I suspect that when he talks of those who are running the war, Wallis means the civilian element running the war.   Rather than dispute the assertion, let’s stipulate to it and see what happens.  The question before us remains:  Is the war in Iraq justified, even if it results in the death of a five year old?  It is a reasonable question; it is also a close-ended question.  The answer will be yes, or no.  And regardless the answer (and regardless how that answer is justified), it must be a rational answer, arrived at by the application of the rules of logical argumentation.  And that means the combat service of those who run the war, or the lack thereof, is—get ready Wallis—irrelevant.  That’s right.  It is, even if true, ir-freakin’-relevant that those who are running the war are not veterans of war, or that they will never be “close enough to the rubble.”  (Something else I don’t think Wallis took into account when he decided to hide behind his father’s war service.)

In addition to arguing an irrelevancy, Wallis also makes another logical error.  He says, again, “Most of those who run our wars now are not veterans of any war….”  It is difficult to know what to make of the claim.  The “most” of what number?  I don’t really know the number of people Wallis thinks are running the war.  How many are there?  Fifty?  One hundred?  Three?  Let’s say that the number is fifty.  When he says that “most” of them are not war veterans, does he mean that twenty-six out of that fifty?  Let’s say that out of the fifty, thirty are not veterans of war.  That leaves twenty that are.  Given their experience, shouldn’t they be given greater weight?  What might they say to Wallis?  What if they told Wallis that, with all due respect, they disagreed with his father?  I doubt it would matter.  He probably wants to ignore them, focusing only on those who haven’t.  Actual war veterans might not help his case, to the extent that he makes a case.
10 July 2006

I can't hear what you say...

because what you do is so much louder.

Okay.  We know that the Leftist loser in Mexico, Andres Manuel Lopez Obrador, in true leftist fashion, is challenging the results of democracy.  Henry Ortuno, conservative and hispanic—like us—has this reaction.  I share his sentiments in part, but I think there is more to it than lust for power.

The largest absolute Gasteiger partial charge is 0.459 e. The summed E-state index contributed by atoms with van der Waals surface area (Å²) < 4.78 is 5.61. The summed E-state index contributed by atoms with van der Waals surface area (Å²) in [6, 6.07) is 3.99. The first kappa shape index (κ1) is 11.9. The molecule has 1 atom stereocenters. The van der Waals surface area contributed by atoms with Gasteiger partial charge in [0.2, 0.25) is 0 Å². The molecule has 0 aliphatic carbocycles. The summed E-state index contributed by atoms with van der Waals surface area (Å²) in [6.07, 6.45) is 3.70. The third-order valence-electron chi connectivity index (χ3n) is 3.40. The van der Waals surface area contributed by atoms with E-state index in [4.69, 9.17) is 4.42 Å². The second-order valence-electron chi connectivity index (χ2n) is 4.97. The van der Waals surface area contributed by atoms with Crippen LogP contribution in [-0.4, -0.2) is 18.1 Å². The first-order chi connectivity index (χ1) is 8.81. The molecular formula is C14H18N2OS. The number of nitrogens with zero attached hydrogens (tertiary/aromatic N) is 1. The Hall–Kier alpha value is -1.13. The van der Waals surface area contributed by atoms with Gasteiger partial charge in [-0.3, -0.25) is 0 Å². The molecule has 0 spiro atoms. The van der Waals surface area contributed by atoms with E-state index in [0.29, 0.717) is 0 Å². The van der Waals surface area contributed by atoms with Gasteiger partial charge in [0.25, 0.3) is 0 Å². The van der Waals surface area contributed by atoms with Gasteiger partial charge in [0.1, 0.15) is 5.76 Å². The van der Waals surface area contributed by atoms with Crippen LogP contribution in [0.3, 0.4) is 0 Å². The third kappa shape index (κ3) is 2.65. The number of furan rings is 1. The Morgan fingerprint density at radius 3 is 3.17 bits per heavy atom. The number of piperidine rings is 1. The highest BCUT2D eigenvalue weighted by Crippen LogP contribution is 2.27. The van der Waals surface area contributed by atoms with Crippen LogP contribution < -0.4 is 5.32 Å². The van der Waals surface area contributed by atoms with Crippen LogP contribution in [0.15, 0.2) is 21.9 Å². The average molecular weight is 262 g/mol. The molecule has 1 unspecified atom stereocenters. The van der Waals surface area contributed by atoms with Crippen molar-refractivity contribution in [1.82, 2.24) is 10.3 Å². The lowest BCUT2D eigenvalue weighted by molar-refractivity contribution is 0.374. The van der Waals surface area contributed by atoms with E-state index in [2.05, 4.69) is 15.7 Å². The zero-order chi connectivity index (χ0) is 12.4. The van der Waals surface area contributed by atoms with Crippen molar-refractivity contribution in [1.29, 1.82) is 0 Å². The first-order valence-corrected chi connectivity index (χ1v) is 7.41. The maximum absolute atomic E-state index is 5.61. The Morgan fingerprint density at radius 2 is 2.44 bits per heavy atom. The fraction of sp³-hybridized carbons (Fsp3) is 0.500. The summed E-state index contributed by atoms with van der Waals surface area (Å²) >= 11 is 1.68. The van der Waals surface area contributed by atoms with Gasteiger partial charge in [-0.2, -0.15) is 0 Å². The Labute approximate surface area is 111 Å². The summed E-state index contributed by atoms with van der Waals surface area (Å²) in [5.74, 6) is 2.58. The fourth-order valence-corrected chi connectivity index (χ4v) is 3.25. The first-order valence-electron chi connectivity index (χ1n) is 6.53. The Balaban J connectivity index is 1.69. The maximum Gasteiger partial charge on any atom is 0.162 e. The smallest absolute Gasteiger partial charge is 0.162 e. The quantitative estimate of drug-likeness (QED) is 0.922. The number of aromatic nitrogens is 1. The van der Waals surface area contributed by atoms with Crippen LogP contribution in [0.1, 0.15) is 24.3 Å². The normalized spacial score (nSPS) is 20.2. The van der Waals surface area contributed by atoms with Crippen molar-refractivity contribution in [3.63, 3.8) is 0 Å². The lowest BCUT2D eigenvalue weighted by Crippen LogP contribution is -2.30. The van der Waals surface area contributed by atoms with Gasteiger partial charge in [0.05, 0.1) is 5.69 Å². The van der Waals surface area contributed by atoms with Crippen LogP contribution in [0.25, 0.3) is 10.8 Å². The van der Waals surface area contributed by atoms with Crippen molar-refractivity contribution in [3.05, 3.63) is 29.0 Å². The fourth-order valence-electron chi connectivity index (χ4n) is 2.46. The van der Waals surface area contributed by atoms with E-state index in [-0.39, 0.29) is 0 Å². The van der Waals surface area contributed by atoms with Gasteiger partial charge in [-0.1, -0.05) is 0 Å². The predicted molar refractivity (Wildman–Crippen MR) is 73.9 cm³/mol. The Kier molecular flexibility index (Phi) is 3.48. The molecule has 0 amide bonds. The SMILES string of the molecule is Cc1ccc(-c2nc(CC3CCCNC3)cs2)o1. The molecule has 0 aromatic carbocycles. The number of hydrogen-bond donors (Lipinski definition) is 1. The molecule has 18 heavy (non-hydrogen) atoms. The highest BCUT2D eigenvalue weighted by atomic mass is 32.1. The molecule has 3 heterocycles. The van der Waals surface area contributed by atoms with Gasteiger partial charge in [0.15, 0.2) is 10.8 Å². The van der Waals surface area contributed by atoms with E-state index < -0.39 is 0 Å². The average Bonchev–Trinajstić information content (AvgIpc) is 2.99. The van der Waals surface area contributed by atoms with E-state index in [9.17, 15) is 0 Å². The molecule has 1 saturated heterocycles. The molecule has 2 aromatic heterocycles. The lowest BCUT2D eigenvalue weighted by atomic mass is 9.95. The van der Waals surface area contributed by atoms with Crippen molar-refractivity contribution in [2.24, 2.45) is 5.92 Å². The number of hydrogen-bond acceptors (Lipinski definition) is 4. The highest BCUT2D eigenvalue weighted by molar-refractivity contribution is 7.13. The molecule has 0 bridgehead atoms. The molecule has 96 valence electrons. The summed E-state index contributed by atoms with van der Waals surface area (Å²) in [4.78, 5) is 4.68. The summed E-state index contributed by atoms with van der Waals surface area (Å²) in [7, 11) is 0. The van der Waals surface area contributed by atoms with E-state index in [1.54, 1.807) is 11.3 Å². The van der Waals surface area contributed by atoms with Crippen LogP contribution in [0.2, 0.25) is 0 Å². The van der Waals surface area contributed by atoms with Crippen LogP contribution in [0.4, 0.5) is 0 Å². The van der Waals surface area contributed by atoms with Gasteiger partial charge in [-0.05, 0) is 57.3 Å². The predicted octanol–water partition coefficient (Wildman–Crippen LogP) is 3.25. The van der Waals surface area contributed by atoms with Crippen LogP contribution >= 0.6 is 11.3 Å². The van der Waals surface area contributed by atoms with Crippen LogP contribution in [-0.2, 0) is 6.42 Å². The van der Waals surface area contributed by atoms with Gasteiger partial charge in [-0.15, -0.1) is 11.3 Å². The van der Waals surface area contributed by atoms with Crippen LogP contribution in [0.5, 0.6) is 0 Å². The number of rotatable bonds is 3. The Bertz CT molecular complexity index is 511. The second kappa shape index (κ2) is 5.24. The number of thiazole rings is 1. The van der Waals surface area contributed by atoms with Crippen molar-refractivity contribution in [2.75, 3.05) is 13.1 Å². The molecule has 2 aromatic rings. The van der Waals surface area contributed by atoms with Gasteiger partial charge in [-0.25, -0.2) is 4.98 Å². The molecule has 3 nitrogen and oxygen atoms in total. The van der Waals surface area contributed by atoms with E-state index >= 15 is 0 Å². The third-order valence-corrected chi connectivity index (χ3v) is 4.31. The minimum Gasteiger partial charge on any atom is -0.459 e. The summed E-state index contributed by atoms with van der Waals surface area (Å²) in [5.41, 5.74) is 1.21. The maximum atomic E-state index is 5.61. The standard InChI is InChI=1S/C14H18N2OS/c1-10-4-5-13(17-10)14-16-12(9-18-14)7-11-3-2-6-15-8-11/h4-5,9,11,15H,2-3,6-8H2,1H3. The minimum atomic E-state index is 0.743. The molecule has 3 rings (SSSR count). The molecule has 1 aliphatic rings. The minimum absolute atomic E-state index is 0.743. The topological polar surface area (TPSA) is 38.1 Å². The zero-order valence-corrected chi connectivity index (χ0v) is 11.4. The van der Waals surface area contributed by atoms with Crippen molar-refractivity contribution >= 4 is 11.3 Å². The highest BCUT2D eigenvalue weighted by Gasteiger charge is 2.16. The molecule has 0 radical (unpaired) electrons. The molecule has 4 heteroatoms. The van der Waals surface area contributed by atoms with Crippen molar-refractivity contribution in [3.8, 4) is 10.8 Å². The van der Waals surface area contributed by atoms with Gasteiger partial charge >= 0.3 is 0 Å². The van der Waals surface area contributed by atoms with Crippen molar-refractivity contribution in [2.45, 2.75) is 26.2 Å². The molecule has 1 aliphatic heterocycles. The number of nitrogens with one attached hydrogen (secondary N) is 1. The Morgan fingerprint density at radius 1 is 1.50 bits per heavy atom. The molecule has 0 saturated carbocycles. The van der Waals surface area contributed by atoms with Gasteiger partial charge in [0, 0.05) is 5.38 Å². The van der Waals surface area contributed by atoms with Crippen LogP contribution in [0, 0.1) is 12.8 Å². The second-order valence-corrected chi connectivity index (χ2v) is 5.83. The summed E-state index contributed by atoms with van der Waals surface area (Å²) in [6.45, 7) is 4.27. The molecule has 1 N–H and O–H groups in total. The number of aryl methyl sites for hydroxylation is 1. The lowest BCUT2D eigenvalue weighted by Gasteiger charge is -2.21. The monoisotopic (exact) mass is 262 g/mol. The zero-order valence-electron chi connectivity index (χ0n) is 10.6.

The Left have always struck me as being so convinced of the superiority of their positions as to be blind to the fact that intelligent, well-informed, free, and even poor people would not elect them to office.  When they lose, this hubris, limits the possibilities to about two: either (1) their opponents cheated or (2) the electorate are too ignorant, ill-informed, unintelligent or somehow prevented from voting properly.  The possibility that voters who are intelligent, well-informed, and free would still not vote for them is unthinkable.  After all, why would you not vote for someone who was promising to  take from the “exploiters” and give to you, the “victims”?  Why, of course, you wouldn’t vote for such people if you did not know or understand what was being offered, or the opponent frightened you away from the polls.  If those possibilities are ruled out, then the only remaining possibility is that the opponent stole the election.  Somehow.  It’s just a matter of figuring out how the election was stolen.

Don’t get me wrong: Ortuno is correct; it is a lust for power.  But the Left hates democracy.  And don’t let them tell you differently.  Like Ortuno I speak from experience as a former Lefty.

Treasury Secretary calls out al-Nuyoriqi